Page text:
what is a 25 delta call means?

what is a 25 delta call means? for a 25 delta call and 10 delta call option , which one has higher premium ?

Found this on Pg 246 of my Currency Risk Mgmt reading (2014 - it was in Book 5 - but should be part of a different volume - and considering the reading has not changed the same should be present in your reading as well)

> 50 delta call = ITM

~50 delta call = ATM

<= 25 delta call = OTM

Call Delta = (1 - Put Delta)

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Assuming that both options have the same expiry (and are both calls or both puts) then the higher delta option will always have the higher premium (so in this case the 25 delta will have more premium than the 10 delta).

Think of delta as the likelihood of the option expiring “in the money”. For example if the stock is trading at £100 and the option strike is £100 then the option is around 50 delta because it’s 50/50 whether the stock will be higher or lower than its current price of £100 at expiry. If there is another option with £120 strike it will have less delta because the stock price will need to rally more than £20 in order for the option to expire in the money. If there is less likelihood that an option will expire in the money then it is less valuable so should have less premium.

i think calling delta ‘standard’ is pushing the definition a little.

http://www.autobahnfx.com/options_popup.html

http://about-neo.ubs.com/images/content/7/Options-DualModePricer-large.png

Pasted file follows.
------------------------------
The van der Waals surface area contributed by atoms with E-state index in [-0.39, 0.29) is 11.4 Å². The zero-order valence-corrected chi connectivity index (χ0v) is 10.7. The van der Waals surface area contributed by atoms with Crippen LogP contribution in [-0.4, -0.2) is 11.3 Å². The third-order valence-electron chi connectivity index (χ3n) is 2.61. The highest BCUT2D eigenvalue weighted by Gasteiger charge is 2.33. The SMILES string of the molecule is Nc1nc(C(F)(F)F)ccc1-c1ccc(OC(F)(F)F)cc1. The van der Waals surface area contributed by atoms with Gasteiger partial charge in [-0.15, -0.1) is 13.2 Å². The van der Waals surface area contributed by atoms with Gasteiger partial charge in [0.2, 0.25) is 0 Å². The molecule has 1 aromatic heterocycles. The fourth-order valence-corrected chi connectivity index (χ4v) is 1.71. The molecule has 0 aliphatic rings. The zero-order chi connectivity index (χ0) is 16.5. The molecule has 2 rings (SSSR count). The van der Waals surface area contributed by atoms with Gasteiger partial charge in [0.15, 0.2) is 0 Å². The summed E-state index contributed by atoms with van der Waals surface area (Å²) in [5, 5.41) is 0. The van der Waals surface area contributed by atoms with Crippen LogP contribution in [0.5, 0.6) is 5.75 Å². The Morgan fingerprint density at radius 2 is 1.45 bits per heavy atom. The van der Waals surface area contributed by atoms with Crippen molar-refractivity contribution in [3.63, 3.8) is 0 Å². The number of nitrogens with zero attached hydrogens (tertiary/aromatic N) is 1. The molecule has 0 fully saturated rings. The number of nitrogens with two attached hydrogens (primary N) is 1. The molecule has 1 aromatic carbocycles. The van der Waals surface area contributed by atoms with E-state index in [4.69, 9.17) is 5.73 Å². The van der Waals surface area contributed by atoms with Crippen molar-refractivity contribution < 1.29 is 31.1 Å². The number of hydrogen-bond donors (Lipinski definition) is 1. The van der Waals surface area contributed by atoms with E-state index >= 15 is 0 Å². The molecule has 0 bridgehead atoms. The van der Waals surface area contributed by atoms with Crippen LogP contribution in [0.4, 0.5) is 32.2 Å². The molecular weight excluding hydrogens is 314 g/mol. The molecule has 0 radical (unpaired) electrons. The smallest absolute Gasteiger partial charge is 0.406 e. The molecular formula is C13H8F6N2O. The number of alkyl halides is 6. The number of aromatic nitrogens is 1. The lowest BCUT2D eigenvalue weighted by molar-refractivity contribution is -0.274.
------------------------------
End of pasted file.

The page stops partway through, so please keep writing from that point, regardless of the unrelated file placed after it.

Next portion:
the fx reading isn’t the greatest is it…

I swear I just read that a currency overlay portfolio was like a farmyard.

anyway, i did have a question… gamma is not mentioned…

surely ATM you pay a lot of gamma, but at 25 delta the gamma is non-existant?

Does not the delta need to be 1 to be in the money? It says in the text book: "- Delta will be 1.0 only at expiration and only if the option expires in-the-money. "

> Does not the delta need to be 1 to be in the money? - No

> Delta will be 1.0 only at expiration and only if the option expires in-the-money. - there is the case when option expire, if option expires ITM, delta will be 1

Put ITM Delta between -1 and -0,50

Call ITM Delta between 1 and 0,50

OTM Put between 0 and -0,50

OTM Call between 0 and 0,50

around -0,50 ATM Put

around 0,50 ATM Call

In page 406 of volume 5, it says FX options quotes usually in terms of 25-delta and 10-delta options ( ie a delta of 0.25 and 0.10 respectively). The 10-delta options is deeper OTM and hence cheaper.

there were no mentioning about the call or puts.

why 10-delta is deeper OTM?

Think about the shape of an option’s price curve.

Where is it flatter (lower delta)? Where is it steeper (higher delta)?

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Hello magician,

Thanks for your insightful cues.

I got it cleared with some graphic presentations with the interplay btw strike & delta eventually.

best!

Would you mind sharing the logic? Thanks. Still not sure what a 25 delta would be.

You’re quite welcome.

I find people learn this stuff best when they figure it out for themselves . . . with a little nudge now and then.

To you as well.

Quite right. The impression left deeper and brings in extra layer of utility in seeking out the logic behind :smiley:

https://www.google.com.sg/search?q=put+delta&prmd=imvn&source=lnms&tbm=isch&sa=X&ved=0ahUKEwjqrtDymL3bAhXUeisKHZi7DzAQ_AUIESgB&biw=414&bih=693#imgrc=eTb0mnQgb7KXPM:

call delta ranges from 0 to 1, with 0.5 at strike price, 0 to be OTM.

the lower delta, the further away from strike/ITM, the lower option value or cost.

if my little note does not help, the above link works pretty well on me. For your reference 2.

Basically what it means is: if the underlying moves by $1, the value of your option will move by c. 0.25 x $1 (the gamma changes as well, so this isn’t precise but a close estimate).

A delta of 0.25 means the call is OTM (>0 and <0.5). Delta is highest deep in the money and close to expiration, and lowest deep OTM and close to expiration. Gamma is highest ATM and at expiration